Obstetrics and Gynecology found that women who had multiple Caesarean sections were more likely to have problems with later pregnancies, and recommended that women who want larger families should not seek Caesarean section as an elective. The risk of placenta accreta, a potentially life-threatening condition, is only 0.13% after two Caesarean sections but increases to 2.13% after four and then to 6.74% after six or more surgeries. Along with this is a similar rise in the risk of emergency hysterectomies at delivery. The findings were based on outcomes from 30,132 caesarean deliveries.

It is difficult to study the effects of caesarean sections because it can be difficult to separate out issues caused by the procedure itself versus issues caused by the conditions that require it. For example, a study published in the February 2007 issue of the journal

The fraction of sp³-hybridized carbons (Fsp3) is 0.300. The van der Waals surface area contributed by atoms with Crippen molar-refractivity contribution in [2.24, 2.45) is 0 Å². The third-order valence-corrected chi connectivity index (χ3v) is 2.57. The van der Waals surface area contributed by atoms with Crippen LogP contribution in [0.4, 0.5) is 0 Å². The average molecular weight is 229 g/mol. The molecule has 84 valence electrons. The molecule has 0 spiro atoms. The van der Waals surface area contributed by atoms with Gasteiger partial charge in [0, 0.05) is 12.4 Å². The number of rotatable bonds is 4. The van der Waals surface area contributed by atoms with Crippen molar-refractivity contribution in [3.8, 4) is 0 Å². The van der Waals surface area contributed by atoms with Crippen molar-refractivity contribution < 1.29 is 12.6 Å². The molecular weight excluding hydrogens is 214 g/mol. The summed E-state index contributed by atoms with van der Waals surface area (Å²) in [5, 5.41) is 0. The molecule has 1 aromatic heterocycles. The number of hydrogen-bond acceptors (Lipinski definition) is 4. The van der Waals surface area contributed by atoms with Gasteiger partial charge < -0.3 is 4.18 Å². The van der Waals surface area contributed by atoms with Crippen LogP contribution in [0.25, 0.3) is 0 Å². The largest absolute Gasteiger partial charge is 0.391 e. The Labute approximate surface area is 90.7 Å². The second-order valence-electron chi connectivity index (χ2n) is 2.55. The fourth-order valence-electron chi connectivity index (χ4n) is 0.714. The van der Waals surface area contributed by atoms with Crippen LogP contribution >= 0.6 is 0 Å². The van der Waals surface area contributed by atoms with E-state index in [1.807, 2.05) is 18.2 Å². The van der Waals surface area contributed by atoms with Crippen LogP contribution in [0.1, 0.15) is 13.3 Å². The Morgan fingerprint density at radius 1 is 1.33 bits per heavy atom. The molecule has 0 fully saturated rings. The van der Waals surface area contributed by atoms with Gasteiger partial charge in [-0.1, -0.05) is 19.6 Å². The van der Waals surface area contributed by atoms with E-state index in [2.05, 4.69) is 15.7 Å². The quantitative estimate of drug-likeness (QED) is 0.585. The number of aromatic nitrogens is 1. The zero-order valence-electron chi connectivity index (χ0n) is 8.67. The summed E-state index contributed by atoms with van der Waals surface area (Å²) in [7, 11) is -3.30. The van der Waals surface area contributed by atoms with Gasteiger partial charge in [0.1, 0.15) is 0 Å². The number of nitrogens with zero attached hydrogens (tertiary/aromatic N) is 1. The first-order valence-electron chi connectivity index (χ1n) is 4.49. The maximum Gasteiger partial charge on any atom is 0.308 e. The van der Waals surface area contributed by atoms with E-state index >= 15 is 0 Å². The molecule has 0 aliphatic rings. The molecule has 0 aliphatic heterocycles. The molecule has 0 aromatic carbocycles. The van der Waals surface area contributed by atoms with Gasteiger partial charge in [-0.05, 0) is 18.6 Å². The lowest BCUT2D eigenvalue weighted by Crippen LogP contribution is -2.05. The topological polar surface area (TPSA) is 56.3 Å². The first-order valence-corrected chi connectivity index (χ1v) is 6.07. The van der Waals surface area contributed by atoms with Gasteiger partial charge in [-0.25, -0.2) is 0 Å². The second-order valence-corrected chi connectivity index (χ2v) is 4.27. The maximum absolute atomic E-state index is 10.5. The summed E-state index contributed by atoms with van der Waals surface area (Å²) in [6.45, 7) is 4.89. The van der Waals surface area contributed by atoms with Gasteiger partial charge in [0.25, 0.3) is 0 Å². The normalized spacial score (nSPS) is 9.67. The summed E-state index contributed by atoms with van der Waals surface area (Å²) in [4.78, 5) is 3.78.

Obstetrics and Gynecology found that women who had just one previous caesarean section were more likely to have problems with their second birth. Women who delivered their first child by Caesarean delivery had increased risks for malpresentation, placenta previa, antepartum hemorrhage, placenta accreta, prolonged labor, uterine rupture, preterm birth, low birth weight, and stillbirth in their second delivery. However, the authors conclude that some risks may be due to confounding factors related to the indication for the first caesarean, rather than due to the procedure itself.

Risks for the child

This list covers the most commonly discussed risks to the child. Some risks are rare, and as with most medical procedures the likelihood of any risk is highly dependant on individual factors such as whether other pregnancy complications exist, whether the operation is planned or done as an emergency measure, and how and where it is performed.